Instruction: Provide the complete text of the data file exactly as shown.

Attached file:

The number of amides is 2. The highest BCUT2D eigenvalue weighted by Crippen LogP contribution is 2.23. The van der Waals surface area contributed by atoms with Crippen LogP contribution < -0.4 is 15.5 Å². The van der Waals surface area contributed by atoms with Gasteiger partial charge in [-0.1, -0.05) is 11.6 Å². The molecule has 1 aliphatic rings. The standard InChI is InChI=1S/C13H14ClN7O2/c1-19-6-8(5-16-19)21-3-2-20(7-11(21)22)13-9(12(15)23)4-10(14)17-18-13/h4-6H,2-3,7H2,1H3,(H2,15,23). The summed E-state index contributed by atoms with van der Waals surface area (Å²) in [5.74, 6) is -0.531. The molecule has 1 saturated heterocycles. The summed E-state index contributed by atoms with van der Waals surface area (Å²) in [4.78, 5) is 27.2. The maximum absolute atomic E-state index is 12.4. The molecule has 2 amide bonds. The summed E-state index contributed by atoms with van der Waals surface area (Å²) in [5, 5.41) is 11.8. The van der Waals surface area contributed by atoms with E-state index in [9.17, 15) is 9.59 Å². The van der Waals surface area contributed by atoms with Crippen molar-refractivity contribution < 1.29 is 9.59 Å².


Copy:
The number of amides is 2. The highest BCUT2D eigenvalue weighted by Crippen LogP contribution is 2.23. The van der Waals surface area contributed by atoms with Crippen LogP contribution < -0.4 is 15.5 Å². The van der Waals surface area contributed by atoms with Gasteiger partial charge in [-0.1, -0.05) is 11.6 Å². The molecule has 1 aliphatic rings. The standard InChI is InChI=1S/C13H14ClN7O2/c1-19-6-8(5-16-19)21-3-2-20(7-11(21)22)13-9(12(15)23)4-10(14)17-18-13/h4-6H,2-3,7H2,1H3,(H2,15,23). The summed E-state index contributed by atoms with van der Waals surface area (Å²) in [5.74, 6) is -0.531. The molecule has 1 saturated heterocycles. The summed E-state index contributed by atoms with van der Waals surface area (Å²) in [4.78, 5) is 27.2. The maximum absolute atomic E-state index is 12.4. The molecule has 2 amide bonds. The summed E-state index contributed by atoms with van der Waals surface area (Å²) in [5, 5.41) is 11.8. The van der Waals surface area contributed by atoms with E-state index in [9.17, 15) is 9.59 Å². The van der Waals surface area contributed by atoms with Crippen molar-refractivity contribution < 1.29 is 9.59 Å².